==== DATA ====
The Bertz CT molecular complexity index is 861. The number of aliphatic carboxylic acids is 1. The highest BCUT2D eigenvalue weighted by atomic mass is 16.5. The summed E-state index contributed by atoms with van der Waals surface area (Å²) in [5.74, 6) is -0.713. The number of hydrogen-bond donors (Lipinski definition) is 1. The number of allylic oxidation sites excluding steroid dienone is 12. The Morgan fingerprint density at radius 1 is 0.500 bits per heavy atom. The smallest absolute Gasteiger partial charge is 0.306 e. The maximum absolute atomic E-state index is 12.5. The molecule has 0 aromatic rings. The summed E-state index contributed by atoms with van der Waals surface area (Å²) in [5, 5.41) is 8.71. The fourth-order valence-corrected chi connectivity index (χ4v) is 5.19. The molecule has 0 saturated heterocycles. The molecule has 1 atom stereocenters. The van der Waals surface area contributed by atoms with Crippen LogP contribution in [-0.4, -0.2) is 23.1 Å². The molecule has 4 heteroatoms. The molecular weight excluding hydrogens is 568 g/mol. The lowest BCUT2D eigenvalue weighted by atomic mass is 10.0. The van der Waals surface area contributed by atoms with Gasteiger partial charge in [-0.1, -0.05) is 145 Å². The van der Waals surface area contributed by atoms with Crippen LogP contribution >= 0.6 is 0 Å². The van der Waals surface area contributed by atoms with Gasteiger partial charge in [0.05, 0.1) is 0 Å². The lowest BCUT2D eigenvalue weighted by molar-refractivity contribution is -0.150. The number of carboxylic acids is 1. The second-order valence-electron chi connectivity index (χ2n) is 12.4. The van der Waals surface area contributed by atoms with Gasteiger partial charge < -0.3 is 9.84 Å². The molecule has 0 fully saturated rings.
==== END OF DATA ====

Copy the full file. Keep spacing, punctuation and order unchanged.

The Bertz CT molecular complexity index is 861. The number of aliphatic carboxylic acids is 1. The highest BCUT2D eigenvalue weighted by atomic mass is 16.5. The summed E-state index contributed by atoms with van der Waals surface area (Å²) in [5.74, 6) is -0.713. The number of hydrogen-bond donors (Lipinski definition) is 1. The number of allylic oxidation sites excluding steroid dienone is 12. The Morgan fingerprint density at radius 1 is 0.500 bits per heavy atom. The smallest absolute Gasteiger partial charge is 0.306 e. The maximum absolute atomic E-state index is 12.5. The molecule has 0 aromatic rings. The summed E-state index contributed by atoms with van der Waals surface area (Å²) in [5, 5.41) is 8.71. The fourth-order valence-corrected chi connectivity index (χ4v) is 5.19. The molecule has 0 saturated heterocycles. The molecule has 1 atom stereocenters. The van der Waals surface area contributed by atoms with Crippen LogP contribution in [-0.4, -0.2) is 23.1 Å². The molecule has 4 heteroatoms. The molecular weight excluding hydrogens is 568 g/mol. The lowest BCUT2D eigenvalue weighted by atomic mass is 10.0. The van der Waals surface area contributed by atoms with Gasteiger partial charge in [-0.1, -0.05) is 145 Å². The van der Waals surface area contributed by atoms with Crippen LogP contribution >= 0.6 is 0 Å². The van der Waals surface area contributed by atoms with Gasteiger partial charge in [0.05, 0.1) is 0 Å². The lowest BCUT2D eigenvalue weighted by molar-refractivity contribution is -0.150. The number of carboxylic acids is 1. The second-order valence-electron chi connectivity index (χ2n) is 12.4. The van der Waals surface area contributed by atoms with Gasteiger partial charge < -0.3 is 9.84 Å². The molecule has 0 fully saturated rings.